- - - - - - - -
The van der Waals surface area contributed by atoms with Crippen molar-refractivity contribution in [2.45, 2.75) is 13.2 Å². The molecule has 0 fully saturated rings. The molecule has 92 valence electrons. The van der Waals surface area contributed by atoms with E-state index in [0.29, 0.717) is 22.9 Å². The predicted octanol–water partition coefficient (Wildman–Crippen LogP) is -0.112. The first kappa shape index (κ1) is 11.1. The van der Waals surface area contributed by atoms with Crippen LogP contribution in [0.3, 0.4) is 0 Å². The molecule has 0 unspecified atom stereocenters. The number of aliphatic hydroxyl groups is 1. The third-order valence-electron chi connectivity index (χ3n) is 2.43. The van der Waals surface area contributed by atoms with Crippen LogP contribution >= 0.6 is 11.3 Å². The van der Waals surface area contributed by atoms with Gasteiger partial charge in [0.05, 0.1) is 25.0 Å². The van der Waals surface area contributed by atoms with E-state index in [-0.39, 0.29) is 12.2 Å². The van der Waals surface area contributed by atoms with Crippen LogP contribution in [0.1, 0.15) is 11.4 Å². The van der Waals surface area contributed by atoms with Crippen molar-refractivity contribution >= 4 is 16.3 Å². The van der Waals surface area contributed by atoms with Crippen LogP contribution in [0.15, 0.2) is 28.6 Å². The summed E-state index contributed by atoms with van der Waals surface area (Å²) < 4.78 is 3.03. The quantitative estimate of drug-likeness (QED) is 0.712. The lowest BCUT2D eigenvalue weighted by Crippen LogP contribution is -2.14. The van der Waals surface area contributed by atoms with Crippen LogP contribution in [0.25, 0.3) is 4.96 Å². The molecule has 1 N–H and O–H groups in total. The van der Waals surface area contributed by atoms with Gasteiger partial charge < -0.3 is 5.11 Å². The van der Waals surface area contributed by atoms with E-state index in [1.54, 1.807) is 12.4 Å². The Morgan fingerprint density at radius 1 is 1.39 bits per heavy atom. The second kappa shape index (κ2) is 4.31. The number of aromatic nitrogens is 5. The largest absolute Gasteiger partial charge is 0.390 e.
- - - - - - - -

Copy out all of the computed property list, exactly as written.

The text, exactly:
The van der Waals surface area contributed by atoms with Crippen molar-refractivity contribution in [2.45, 2.75) is 13.2 Å². The molecule has 0 fully saturated rings. The molecule has 92 valence electrons. The van der Waals surface area contributed by atoms with E-state index in [0.29, 0.717) is 22.9 Å². The predicted octanol–water partition coefficient (Wildman–Crippen LogP) is -0.112. The first kappa shape index (κ1) is 11.1. The van der Waals surface area contributed by atoms with Crippen LogP contribution in [0.3, 0.4) is 0 Å². The molecule has 0 unspecified atom stereocenters. The number of aliphatic hydroxyl groups is 1. The third-order valence-electron chi connectivity index (χ3n) is 2.43. The van der Waals surface area contributed by atoms with Crippen LogP contribution >= 0.6 is 11.3 Å². The van der Waals surface area contributed by atoms with Gasteiger partial charge in [0.05, 0.1) is 25.0 Å². The van der Waals surface area contributed by atoms with E-state index in [-0.39, 0.29) is 12.2 Å². The van der Waals surface area contributed by atoms with Crippen LogP contribution in [0.1, 0.15) is 11.4 Å². The van der Waals surface area contributed by atoms with Crippen molar-refractivity contribution >= 4 is 16.3 Å². The van der Waals surface area contributed by atoms with Crippen LogP contribution in [0.15, 0.2) is 28.6 Å². The summed E-state index contributed by atoms with van der Waals surface area (Å²) < 4.78 is 3.03. The quantitative estimate of drug-likeness (QED) is 0.712. The lowest BCUT2D eigenvalue weighted by Crippen LogP contribution is -2.14. The van der Waals surface area contributed by atoms with Crippen LogP contribution in [0.25, 0.3) is 4.96 Å². The molecule has 1 N–H and O–H groups in total. The van der Waals surface area contributed by atoms with Gasteiger partial charge < -0.3 is 5.11 Å². The van der Waals surface area contributed by atoms with E-state index in [1.54, 1.807) is 12.4 Å². The Morgan fingerprint density at radius 1 is 1.39 bits per heavy atom. The second kappa shape index (κ2) is 4.31. The number of aromatic nitrogens is 5. The largest absolute Gasteiger partial charge is 0.390 e.